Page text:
[these are enveloping cloaks], black with black masks and white gloves, and reached the square about ten. I laughed so that I could scarcely go on and John, who was a grave as possible, did the thing capitally. We found quantities of masks in dominoes and fancy costumes of all kinds parading about and entering the Cafes to throw bonbons…”
Despite such moments of revelry, we know the five year marriage to Effie remained unconsummated. Effie had hoped that going to Venice in the second year of her marriage would in fact signal the beginning of the physical marriage, but it did not. However, one can easily see from reading Effie’s letters that the time she spent with John in Venice was much the happiest of their entire relationship – due not only to the charms of La Serenissima, but the fact that it was one of the few times when the elder Ruskins were not also with them.
One of Ruskin’s biographers, John Batchelor, actually posits, and I think with cause, that Ruskin’s displaced sexual drive found expression in his lust and love for Venice. Venice becomes a love object for him. Certainly both in The Stones of Venice and in letters to his father he uses deeply sensual language to describe his attraction and attachment to the city – he must eat it, devour it, stone by stone. And certainly no beloved ever caused its lover more pain than Venice caused Ruskin.
So. Let’s consider Ruskin’s Venice. As difficult as it is for us to imagine, Venice was not universally admired by the Victorian traveller; it was altogether too ornate, unexpected, and visually chaotic for many. And perhaps it also offended Victorian moral sensibilities; as historian J.G Links points out, “You might see it as a robber’s den, for everything in it was stolen.”
The fact was that Venice, although it had always attracted a certain number of pleasure-loving aristocrats, did not entice the upper-middle classes until The Stones of Venice spelled out her charms and drove home the necessity of experiencing this fabulous mishmash of architectural styles and moral lessons in person. And even then it took some time. Volume I of Stones came out in March 1851, and sold few copies. Volumes II and III came out two years later, in 1853, and then people began to take notice, and of course, On the Nature of Gothic was in volume II. A reviewer in The Daily News noted that no longer could Venice be looked at as an example of “barbarous” taste, with St Mark’s a mass of “ill shaped domes; its walls of brick incrusted with marble; its chaotic disregard of symmetry in the details; its confused hodge-podge of classic, Moresque, and Gothic.” Ruskin had proved that the architects and builders of the middle ages were “artists of profound and tender feelings.”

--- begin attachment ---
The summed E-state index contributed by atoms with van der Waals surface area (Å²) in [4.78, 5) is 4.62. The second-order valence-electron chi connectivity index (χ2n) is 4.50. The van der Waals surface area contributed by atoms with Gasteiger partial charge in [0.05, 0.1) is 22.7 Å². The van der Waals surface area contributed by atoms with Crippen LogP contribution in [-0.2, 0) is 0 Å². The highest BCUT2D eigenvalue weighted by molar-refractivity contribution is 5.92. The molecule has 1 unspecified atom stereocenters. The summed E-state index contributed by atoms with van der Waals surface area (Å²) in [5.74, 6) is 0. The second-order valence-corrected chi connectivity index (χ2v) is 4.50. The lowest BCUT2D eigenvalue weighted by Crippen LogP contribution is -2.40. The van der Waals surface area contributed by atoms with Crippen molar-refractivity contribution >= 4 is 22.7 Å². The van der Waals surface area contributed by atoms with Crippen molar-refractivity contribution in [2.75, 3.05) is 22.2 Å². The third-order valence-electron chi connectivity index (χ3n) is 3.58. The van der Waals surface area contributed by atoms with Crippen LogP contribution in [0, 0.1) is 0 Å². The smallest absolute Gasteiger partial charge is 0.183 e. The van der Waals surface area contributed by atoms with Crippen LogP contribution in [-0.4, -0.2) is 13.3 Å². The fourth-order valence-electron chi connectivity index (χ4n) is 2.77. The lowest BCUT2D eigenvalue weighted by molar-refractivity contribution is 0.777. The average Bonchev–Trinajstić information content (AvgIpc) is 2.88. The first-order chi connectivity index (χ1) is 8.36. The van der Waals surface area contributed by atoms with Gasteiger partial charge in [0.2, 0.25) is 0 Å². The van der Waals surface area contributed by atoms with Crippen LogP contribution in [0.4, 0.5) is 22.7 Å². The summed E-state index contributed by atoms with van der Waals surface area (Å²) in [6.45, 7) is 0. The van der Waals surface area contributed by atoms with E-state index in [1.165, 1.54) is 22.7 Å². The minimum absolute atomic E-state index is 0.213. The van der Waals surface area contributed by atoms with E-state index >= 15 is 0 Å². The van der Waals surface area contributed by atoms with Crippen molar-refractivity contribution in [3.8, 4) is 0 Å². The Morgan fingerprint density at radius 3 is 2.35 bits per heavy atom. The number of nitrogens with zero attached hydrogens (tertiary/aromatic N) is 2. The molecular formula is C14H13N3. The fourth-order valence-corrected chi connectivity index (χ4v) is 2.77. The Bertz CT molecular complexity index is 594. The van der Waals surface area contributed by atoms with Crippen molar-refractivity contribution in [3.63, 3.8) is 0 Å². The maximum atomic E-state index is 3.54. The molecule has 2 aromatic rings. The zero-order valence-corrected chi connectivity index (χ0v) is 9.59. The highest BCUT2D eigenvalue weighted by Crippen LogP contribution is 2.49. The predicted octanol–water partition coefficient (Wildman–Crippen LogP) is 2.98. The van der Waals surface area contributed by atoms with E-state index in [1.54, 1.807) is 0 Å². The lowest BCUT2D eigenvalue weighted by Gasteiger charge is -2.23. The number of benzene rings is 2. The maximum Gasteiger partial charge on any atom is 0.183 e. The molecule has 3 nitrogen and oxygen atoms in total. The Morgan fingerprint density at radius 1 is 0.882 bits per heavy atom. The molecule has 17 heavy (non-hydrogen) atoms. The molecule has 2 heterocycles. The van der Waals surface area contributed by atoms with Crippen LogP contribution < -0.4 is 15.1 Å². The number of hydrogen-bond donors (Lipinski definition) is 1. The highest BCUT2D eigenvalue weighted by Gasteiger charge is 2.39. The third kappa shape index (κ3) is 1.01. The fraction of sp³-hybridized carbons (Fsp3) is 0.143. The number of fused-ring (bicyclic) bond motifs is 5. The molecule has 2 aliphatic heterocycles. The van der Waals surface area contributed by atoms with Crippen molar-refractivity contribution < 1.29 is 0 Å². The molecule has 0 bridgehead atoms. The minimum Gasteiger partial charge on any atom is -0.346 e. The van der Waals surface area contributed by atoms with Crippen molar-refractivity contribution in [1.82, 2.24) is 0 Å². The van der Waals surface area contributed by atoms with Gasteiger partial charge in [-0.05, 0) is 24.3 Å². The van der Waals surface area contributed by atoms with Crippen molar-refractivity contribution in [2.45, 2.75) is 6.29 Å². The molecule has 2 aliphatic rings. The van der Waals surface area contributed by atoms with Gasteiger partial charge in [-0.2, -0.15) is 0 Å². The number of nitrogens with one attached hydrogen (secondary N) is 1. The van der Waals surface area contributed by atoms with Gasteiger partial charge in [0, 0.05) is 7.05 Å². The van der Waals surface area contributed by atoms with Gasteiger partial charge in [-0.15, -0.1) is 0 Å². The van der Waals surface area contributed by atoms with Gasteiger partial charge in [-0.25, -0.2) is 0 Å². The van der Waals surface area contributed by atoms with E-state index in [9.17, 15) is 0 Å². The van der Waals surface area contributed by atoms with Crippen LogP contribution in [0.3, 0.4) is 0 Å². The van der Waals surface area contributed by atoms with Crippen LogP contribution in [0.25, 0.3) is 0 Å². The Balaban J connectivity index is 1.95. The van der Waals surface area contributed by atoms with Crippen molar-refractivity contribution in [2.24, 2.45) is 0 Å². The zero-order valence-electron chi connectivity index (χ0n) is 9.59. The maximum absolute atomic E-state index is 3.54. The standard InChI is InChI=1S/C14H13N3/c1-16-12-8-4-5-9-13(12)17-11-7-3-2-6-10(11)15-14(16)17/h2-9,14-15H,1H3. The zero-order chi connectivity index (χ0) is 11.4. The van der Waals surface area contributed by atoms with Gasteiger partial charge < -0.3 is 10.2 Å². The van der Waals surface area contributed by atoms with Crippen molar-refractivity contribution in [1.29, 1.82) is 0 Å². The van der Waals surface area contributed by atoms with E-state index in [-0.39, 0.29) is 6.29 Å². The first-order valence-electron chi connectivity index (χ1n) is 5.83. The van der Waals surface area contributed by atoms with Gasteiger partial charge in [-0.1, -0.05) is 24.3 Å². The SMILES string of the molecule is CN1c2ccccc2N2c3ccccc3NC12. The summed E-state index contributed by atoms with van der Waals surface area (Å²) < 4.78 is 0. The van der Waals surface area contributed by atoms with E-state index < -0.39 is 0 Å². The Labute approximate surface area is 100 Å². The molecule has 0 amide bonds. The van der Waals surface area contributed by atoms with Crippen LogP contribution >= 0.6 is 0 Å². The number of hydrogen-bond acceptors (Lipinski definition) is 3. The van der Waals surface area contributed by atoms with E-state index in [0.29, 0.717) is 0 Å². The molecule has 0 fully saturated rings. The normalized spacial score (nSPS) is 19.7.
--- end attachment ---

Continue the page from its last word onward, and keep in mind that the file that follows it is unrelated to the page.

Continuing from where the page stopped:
Ruskin called himself a “foster child of Venice”, and felt both responsible for and frustrated with it, much of the frustration due to the fact that the Republic had destroyed itself, and he could not save the remaining architectural fragments of its illustrious past.
By his late 50’s Ruskin was deeply troubled by the influx of tourists he thought himself accountable for; during his long over-wintering stay of 1876-77 he removed himself from the Grand Hotel to the modest Calcina on the Zattere to escape those hordes who only milled about San Marco and never penetrated into any of the fascinating calles and narrow, backwater canals. And in fact in his 1877 Guide to the Pictures in the Accademia he argues that people should actually be made to pay a fee to enter Venice.
When Ruskin returned to Venice to over-winter there from1876-77 it was after an absence of 16 years; he hadn’t been there since his last trip with Effie in 1852. Now, struggling with mental illness, he was preoccupied with two other young women: St Ursula, and Rose LaTouche. Ursula, the virgin martyr who is the subject of the series of beautiful paintings by Carpaccio in the Accademia, held Ruskin in thrall in his later years. In 1858 Ruskin had met ten year old Rose LaTouche, and over the years proceeded to fall violently in love with her, an obsession which caused both of them great pain. Rose died in May 1875, when she was 27, and the Virgin Rose and the Virgin Ursula became one love-object for him.
Venice, along with Turner, was truly a constant in Ruskin’s life, inspiring his greatest work, and haunting his dreams. He writes much about Venice in the Brantwood diary, the diary in which he documents his own psychotic break in 1878s, as he slipped into the abyss. Such is the abiding power of the Most Serene Republic.
Octavia Randolph’s most recent work is the biographical novel about John Ruskin, Light, Descending. She is also the author of the best-selling historical adventure Circle of Ceridwen Saga, set in 9th century England and Scandinavia, and the novellas Ride: The Story of Lady Godiva, and The Tale of Melkorka. Visit her at octavia.net.